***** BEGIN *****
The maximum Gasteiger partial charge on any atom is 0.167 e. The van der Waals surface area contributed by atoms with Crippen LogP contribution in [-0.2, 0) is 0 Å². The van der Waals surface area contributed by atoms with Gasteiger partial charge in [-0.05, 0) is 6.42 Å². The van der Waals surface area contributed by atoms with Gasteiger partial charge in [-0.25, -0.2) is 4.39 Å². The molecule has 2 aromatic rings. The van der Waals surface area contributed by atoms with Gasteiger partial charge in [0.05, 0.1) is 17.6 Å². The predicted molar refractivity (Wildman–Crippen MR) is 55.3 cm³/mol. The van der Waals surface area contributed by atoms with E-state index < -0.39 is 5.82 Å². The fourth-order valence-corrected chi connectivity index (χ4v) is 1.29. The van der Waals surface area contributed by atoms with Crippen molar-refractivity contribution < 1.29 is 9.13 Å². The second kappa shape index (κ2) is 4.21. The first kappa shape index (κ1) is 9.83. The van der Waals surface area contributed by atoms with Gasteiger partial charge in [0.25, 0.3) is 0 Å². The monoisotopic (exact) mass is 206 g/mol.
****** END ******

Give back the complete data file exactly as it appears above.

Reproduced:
The maximum Gasteiger partial charge on any atom is 0.167 e. The van der Waals surface area contributed by atoms with Crippen LogP contribution in [-0.2, 0) is 0 Å². The van der Waals surface area contributed by atoms with Gasteiger partial charge in [-0.05, 0) is 6.42 Å². The van der Waals surface area contributed by atoms with Gasteiger partial charge in [-0.25, -0.2) is 4.39 Å². The molecule has 2 aromatic rings. The van der Waals surface area contributed by atoms with Gasteiger partial charge in [0.05, 0.1) is 17.6 Å². The predicted molar refractivity (Wildman–Crippen MR) is 55.3 cm³/mol. The van der Waals surface area contributed by atoms with E-state index < -0.39 is 5.82 Å². The fourth-order valence-corrected chi connectivity index (χ4v) is 1.29. The van der Waals surface area contributed by atoms with Crippen molar-refractivity contribution < 1.29 is 9.13 Å². The second kappa shape index (κ2) is 4.21. The first kappa shape index (κ1) is 9.83. The van der Waals surface area contributed by atoms with Gasteiger partial charge in [0.25, 0.3) is 0 Å². The monoisotopic (exact) mass is 206 g/mol.